- News Home
5 December 2013 11:26 am ,
Vol. 342 ,
An animal rights group known as the Nonhuman Rights Project filed lawsuits in three New York courts this week in an...
Researchers have been hot on the trail of the elusive Denisovans, a type of ancient human known only by their DNA and...
Thousands of scientists in the Russian Academy of Sciences (RAS) are about to lose their jobs as a result of the...
Dyslexia, a learning disability that hinders reading, hasn't been associated with deficits in vision, hearing, or...
Exotic, elusive, and dangerous, snakes have fascinated humankind for millennia. They can be hard to find, yet their...
Researchers have sequenced and analyzed the first two snake genomes, which represent two evolutionary extremes. The...
Snake venoms are remarkably complex mixtures that can stun or kill prey within minutes. But more and more researchers...
At age 30, Dutch biologist Freek Vonk has built up a respectable career as a snake scientist. But in his home country,...
- 5 December 2013 11:26 am , Vol. 342 , #6163
- About Us
Immune Link to Lyme Disease Arthritis
30 July 1998 7:00 pm
Many Lyme disease sufferers develop arthritis weeks or months after the tick bite that transmits the disease-causing bacterium. Usually, the condition disappears following antibiotic treatments. But in roughly 10% of the patients, it mysteriously persists after the infection has vanished. Now researchers report in tomorrow's issue of Science that some people develop the persistent condition because the infection may trigger immune cells to attack both the spirochete protein and a protein found on human cells.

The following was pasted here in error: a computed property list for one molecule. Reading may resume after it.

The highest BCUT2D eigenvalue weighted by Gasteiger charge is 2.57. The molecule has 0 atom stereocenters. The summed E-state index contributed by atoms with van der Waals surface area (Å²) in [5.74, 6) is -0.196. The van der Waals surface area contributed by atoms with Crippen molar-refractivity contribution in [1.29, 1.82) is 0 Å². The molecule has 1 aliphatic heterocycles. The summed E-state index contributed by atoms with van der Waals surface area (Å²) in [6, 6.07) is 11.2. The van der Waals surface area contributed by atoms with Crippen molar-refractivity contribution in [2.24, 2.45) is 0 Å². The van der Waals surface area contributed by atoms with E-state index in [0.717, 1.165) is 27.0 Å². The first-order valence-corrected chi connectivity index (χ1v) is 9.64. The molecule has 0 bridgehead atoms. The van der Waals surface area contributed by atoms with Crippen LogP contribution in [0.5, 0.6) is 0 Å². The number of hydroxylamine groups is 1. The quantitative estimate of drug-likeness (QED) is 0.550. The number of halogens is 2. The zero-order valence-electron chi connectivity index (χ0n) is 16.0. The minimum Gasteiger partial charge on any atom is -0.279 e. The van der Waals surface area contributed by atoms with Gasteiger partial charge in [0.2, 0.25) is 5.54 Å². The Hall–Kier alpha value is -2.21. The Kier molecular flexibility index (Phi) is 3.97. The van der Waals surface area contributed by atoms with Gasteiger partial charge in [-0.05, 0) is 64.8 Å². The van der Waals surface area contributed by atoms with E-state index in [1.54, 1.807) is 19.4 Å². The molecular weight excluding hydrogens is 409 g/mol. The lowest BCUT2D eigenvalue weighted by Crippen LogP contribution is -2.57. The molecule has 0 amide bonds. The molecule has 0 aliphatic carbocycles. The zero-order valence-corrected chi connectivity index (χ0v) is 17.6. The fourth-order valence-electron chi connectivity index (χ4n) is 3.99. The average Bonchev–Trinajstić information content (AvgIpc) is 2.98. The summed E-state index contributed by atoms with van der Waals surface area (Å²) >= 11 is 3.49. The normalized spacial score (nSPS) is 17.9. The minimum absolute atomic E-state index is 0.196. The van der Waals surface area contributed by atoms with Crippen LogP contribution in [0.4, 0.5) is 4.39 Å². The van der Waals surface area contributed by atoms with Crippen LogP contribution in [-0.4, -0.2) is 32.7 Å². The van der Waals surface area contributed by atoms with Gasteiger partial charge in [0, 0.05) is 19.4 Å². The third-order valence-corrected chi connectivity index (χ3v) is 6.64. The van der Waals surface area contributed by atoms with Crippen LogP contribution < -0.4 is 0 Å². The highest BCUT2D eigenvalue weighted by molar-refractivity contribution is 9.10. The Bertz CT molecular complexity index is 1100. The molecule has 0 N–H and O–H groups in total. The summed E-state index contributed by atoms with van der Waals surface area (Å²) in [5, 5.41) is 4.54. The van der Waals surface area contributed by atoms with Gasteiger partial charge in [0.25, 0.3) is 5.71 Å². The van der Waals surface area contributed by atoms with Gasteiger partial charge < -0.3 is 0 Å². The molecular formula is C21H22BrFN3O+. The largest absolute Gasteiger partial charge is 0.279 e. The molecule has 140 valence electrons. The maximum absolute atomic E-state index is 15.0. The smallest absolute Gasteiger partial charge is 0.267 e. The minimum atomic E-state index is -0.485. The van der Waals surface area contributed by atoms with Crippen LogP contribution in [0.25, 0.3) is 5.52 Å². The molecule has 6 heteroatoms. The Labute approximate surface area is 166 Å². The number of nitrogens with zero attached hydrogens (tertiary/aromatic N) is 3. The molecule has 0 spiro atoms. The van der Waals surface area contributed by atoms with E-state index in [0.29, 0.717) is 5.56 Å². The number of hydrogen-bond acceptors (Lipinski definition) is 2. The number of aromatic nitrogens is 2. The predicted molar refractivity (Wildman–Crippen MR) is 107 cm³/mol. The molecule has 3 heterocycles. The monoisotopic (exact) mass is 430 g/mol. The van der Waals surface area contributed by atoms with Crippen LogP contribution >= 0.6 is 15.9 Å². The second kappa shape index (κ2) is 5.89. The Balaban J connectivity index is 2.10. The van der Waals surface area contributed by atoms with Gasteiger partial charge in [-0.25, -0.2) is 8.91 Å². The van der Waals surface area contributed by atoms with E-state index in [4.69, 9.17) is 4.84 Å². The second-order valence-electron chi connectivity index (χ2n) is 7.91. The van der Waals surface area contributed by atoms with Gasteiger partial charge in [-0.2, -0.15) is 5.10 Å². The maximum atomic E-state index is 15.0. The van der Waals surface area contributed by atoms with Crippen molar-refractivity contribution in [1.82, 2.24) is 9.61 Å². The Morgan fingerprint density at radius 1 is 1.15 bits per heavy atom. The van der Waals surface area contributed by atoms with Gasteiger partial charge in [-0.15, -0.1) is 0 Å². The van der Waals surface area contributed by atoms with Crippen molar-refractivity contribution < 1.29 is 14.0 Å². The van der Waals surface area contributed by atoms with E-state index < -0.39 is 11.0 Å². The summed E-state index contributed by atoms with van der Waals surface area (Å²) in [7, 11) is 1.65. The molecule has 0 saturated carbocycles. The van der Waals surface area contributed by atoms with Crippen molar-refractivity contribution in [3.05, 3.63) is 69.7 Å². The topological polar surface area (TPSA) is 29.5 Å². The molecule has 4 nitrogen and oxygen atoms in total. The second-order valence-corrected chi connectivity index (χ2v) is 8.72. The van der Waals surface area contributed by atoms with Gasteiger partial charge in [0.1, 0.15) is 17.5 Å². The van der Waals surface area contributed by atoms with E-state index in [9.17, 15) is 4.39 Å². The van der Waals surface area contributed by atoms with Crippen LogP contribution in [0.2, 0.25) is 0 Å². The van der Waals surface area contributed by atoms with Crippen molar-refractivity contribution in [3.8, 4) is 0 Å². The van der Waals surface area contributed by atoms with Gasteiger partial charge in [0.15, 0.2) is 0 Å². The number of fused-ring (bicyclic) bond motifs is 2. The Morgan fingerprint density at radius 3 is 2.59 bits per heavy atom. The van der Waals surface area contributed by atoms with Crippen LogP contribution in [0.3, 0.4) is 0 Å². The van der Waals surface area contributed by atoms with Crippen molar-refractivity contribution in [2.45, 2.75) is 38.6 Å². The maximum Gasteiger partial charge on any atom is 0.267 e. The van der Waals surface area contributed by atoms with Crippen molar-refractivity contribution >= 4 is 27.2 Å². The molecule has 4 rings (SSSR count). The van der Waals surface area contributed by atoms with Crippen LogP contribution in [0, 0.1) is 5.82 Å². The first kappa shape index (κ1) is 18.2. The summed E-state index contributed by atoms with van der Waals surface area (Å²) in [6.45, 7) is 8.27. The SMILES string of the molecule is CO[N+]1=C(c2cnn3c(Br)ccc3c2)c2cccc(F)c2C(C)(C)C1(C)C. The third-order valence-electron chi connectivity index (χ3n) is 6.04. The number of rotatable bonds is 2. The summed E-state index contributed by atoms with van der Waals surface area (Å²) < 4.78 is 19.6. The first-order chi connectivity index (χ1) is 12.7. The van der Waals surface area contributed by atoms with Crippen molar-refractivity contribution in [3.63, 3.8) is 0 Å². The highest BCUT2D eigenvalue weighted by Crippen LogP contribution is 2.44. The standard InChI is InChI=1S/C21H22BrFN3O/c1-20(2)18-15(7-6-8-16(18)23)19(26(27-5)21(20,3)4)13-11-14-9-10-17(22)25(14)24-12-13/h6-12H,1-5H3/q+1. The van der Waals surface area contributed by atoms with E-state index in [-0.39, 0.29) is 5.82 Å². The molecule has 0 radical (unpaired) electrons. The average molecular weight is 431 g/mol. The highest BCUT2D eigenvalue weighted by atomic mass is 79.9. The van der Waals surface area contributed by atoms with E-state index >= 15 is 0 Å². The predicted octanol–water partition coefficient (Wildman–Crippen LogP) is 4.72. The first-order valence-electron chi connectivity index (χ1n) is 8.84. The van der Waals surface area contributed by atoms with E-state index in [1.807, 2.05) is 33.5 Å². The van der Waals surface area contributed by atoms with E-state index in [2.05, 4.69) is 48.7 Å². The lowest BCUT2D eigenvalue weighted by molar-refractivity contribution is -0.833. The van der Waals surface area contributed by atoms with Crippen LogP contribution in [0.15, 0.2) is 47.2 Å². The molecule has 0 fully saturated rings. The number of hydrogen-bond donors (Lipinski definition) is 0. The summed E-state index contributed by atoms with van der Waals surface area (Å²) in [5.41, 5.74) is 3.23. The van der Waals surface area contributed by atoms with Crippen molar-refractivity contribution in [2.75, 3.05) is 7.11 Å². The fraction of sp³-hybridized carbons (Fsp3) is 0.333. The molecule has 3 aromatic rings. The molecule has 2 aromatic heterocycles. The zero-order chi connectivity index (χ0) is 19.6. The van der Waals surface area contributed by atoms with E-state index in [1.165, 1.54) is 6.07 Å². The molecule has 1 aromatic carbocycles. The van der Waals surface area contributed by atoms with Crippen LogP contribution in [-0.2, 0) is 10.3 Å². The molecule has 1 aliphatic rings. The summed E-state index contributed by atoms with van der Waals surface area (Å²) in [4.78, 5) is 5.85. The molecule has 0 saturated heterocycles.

Patients who get persistent Lyme-related arthritis very often have immune cells that carry a particular variant molecule called DRB1*0401. Curiously, that same variant is associated with rheumatoid arthritis, an autoimmune disease. Perhaps, researchers reasoned, this variant molecule might mistake a component of human joint tissue for a protein coating the Lyme disease organism, the spirochete Borrelia burgdorferi. And indeed, in 1994, Allen Steere of the New England Medical Center in Boston and his colleagues found an antigen on the pathogen that DRB1*0401 might recognize. This OspA (for outer surface protein A) was frequently spotted by immune cells from treatment-resistant patients but recognized only uncommonly by cells from those whose arthritis responded to treatment.
Steere's group then joined forces with immunogeneticist Brigitte Huber of Tufts University School of Medicine in Boston and other colleagues to look for human proteins that might resemble OspA. When the scientists searched a database, they found one human protein that contains a similar nine-amino-acid sequence--a protein called hLFA-1, found on blood and other cells. When the researchers studied T cells from 11 patients with treatment-resistant Lyme arthritis, they found that nine of them carried T cells that respond strongly to the key sections of both OspA and hLFA-1.
The discovery could have implications for efforts to develop vaccines against Lyme disease, of which there are about 16,000 new cases every year. Just last week, two large-scale clinical trials of Lyme disease vaccines were reported to be very effective (ScienceNOW, 22 July), but both are made from the very same spirochete protein now linked to autoimmune arthritis. In theory, the protein might provoke autoimmunity in some people who receive the vaccines. Says Steere, "This is an issue of concern."